Groups Call On AmEx, Chase, Citi, Toyota, Others To Stop Forcing Customers To Sign Away Their Legal Rights

Once upon a time, if a company wronged a customer — not just by screwing up an order or having poor customer service, but by actually breaking the law — that customer could file a lawsuit and try to hold the company accountable. And if the company wronged lots of customers in the same way, they could join together in a class action. Now, thanks to the U.S. Supreme Court, companies can get away with breaking the law by simply including a few handy lines of text in their customer agreements and contracts. But just because the company can use this “get out of jail free” card, doesn’t mean it should.

That’s why a coalition of more than 30 groups — including our colleagues at Consumers Union — have sent a letter [PDF] to the CEOs of American Express, General Electric, JPMorgan Chase, Sears, Citigroup, Toyota, and Discover Financial Services — all of whom use these “forced arbitration” clauses — to stop stripping their customers’ of their legal rights.

Though we’ve covered the issue of mandatory arbitration quite a bit here on Consumerist, it never hurts to remind people of how it works.

You purchase a new cellphone (or get a checking account, or a credit card, or pay-TV service, or stay in a hotel room, or buy a car… you get the idea) and somewhere deep in that contract/user agreement/terms of use/license are a paragraph or two — often under the heading of “dispute resolution” — where you give away your right to have legal disputes heard in court. Instead, all disputes are to be heard in front of a supposedly independent arbitrator.

But, as today’s letter notes, the independence of the arbitration process is often illusory, as “corporations write the arbitration rules, including choosing the arbitration firm and location for the proceeding… Meanwhile, arbitrators’ decisions are rarely appealable, even in a situation where an arbitrator makes a clear error.”

And customers often have no way to alter or remove these arbitration clauses. A few companies include the ability to opt-out of arbitration, but those often require mailing a very specifically worded letter to a very specific mailing address within an incredibly limited timeframe. By the time most people find out they probably can’t sue their bank, credit card company, or cable provider, that opt-out window has long closed.

If this sounds illegal or unethical to you, tell the Supreme Court justices who sided with AT&T in 2011, ruling that it’s perfectly A-OK to force customers into arbitration via contractual fine print.

Making matters worse, that SCOTUS ruling upheld a tactic used in many arbitration clauses that explicitly bar customers from joining together with other, similarly wronged consumers to have their cases heard as one.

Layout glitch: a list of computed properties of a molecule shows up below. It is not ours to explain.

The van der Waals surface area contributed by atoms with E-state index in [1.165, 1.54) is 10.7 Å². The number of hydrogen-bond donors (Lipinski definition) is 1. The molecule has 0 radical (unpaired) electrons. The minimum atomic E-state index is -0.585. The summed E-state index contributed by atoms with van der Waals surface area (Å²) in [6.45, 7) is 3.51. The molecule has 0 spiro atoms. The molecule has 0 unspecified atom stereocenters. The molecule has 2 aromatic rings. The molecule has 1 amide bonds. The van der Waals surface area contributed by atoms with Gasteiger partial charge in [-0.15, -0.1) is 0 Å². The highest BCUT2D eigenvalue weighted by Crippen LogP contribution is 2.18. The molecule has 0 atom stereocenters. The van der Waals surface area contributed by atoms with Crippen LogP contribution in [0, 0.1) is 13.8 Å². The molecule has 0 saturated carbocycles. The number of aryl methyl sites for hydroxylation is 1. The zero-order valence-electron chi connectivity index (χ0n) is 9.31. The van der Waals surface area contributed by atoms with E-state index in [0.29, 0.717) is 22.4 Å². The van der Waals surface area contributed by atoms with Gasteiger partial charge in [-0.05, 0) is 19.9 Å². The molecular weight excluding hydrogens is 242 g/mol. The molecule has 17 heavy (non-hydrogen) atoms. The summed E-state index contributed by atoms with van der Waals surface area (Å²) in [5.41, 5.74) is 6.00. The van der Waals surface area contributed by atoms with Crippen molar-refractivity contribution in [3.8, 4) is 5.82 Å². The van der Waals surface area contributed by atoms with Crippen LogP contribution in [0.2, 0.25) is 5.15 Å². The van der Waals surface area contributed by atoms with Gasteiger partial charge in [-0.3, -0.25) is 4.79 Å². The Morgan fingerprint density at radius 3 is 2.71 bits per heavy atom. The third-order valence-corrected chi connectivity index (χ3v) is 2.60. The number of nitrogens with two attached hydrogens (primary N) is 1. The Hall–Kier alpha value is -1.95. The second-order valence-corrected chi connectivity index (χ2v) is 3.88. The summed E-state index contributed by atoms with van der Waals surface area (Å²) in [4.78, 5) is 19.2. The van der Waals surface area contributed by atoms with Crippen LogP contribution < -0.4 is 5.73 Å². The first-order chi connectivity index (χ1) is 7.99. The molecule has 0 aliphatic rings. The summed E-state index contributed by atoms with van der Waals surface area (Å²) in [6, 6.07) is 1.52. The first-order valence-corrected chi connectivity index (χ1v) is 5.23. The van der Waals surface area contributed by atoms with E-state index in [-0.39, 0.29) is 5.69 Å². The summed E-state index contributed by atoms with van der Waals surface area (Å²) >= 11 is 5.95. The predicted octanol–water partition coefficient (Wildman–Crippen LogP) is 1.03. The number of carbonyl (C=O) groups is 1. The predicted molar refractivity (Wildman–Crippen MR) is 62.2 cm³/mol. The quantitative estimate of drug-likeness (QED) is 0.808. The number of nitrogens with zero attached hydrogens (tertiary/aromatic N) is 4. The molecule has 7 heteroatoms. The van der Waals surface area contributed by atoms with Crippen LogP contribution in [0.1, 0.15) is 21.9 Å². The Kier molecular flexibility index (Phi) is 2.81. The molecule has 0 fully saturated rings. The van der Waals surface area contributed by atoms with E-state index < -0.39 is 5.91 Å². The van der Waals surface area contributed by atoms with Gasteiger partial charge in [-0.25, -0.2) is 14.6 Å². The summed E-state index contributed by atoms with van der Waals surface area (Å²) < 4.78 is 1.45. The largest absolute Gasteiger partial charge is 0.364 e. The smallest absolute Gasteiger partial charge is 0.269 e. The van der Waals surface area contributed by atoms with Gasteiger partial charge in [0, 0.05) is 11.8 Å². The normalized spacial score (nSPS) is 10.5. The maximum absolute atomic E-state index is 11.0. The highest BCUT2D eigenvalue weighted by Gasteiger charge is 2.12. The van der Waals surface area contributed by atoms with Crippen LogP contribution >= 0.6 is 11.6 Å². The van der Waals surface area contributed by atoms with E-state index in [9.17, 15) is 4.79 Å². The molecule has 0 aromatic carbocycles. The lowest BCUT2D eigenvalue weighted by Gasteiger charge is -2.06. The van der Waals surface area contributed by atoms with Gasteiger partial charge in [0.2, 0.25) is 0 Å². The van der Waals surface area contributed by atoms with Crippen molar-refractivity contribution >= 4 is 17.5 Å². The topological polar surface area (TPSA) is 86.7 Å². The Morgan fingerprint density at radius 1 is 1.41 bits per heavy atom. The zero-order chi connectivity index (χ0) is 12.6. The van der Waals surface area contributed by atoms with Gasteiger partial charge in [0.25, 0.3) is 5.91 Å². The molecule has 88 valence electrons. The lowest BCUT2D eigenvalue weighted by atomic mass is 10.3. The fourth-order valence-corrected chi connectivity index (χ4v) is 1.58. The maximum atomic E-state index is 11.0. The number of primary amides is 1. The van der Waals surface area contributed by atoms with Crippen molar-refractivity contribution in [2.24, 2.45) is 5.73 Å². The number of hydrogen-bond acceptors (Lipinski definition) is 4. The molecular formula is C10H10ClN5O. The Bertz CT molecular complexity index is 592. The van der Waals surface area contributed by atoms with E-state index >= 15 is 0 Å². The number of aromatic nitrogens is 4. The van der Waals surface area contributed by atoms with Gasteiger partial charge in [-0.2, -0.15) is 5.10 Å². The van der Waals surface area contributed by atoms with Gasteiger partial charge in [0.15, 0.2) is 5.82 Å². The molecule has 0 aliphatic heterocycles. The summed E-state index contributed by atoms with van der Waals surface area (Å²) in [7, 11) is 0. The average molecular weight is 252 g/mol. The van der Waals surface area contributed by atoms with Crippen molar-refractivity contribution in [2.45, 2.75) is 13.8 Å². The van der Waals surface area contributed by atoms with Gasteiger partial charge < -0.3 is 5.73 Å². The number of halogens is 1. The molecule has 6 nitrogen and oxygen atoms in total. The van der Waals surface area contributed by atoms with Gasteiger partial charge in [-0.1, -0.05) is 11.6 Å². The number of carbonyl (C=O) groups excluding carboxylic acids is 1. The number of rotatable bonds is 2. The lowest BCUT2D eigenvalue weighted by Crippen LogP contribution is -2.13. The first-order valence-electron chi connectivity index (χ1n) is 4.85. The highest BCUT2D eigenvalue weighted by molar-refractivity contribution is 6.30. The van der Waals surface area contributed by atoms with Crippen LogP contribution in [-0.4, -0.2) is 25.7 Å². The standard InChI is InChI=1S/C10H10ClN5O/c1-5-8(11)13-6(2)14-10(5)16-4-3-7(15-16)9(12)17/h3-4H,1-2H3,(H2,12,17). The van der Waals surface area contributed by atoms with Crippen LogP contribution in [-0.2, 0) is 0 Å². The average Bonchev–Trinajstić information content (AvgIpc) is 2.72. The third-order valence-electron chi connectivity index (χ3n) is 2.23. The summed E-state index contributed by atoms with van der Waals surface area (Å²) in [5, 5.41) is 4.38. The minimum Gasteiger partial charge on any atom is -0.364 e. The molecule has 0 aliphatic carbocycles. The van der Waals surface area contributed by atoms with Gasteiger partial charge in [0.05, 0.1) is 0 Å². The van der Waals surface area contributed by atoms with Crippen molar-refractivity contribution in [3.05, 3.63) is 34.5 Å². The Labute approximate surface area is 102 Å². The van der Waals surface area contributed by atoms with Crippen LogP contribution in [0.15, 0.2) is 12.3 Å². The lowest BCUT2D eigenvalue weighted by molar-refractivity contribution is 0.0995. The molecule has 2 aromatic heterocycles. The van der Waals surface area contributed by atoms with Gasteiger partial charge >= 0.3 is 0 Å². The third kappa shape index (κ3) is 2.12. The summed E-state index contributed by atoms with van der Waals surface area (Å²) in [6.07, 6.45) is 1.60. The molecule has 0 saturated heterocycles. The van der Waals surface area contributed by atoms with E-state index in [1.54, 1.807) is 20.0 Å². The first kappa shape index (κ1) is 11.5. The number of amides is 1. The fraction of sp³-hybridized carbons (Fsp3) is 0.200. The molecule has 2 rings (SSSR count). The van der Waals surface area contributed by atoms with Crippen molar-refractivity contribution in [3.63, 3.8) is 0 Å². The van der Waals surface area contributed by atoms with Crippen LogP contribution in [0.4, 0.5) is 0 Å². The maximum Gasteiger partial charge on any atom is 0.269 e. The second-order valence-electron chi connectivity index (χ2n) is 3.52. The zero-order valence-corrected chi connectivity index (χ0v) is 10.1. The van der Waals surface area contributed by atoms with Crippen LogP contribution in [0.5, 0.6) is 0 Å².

The groups say that such terms are “particularly harmful” because they allow for “wrongful corporate actions that cause widespread or systemic harm.”

The letter gives the example of a company that illegally places unauthorized, small-dollar charges on customers’ monthly bills. Sure, a handful of individual customers may brave the rough waters of arbitration to resolve this dispute, but they will have to do so on their own. That limits the damages paid out by the company — effectively minimizing the punishment for its illegal activities.

And sometimes companies get away without a scratch because it would simply cost too much money for a single wronged customer to put together a case.

Which brings us to the other recent SCOTUS ruling that handed companies a “license to steal.” In 2013, in the matter of American Express v. Italian Colors Restaurant, a group of AmEx-accepting merchants claimed that the only way they could afford to mount an antitrust lawsuit against the credit card giant was to pool their resources. But a narrow SCOTUS majority held there was no “effective vindication” exemption to these arbitration agreements, even if they allowed companies to break the law.

“The inordinate costs of pursuing these claims individually means the wrongdoing goes unchecked and the aggrieved are left without remedies,” reads the letter. “Meanwhile, the illicit business practice risks wider damage to the marketplace and the economy.”

The Consumer Financial Protection Bureau is currently considering rules that would limit financial institutions from using these class action bans, but Congress — at the urging of bank lobbyists — is attempting to scuttle that pro-consumer effort by, among other tactics, forcing the CFPB to redo the work it spent three years on.

So if regulation won’t work, perhaps making a plea for basic decency to these companies might?

“Given the experience we now have with forced arbitration — that it deprives workers and consumers of the right to seek justice — we urge you to become part of the solution,” reads the letter to the CEOs. “You can set an example as a responsible company in the marketplace by ending your own use of forced arbitration clauses in all consumer and employee contracts. We also invite you to join us in calling on Congress to enact the Arbitration Fairness Act, which will make forced arbitration clauses unenforceable in consumer, civil rights, employment and antitrust disputes.”

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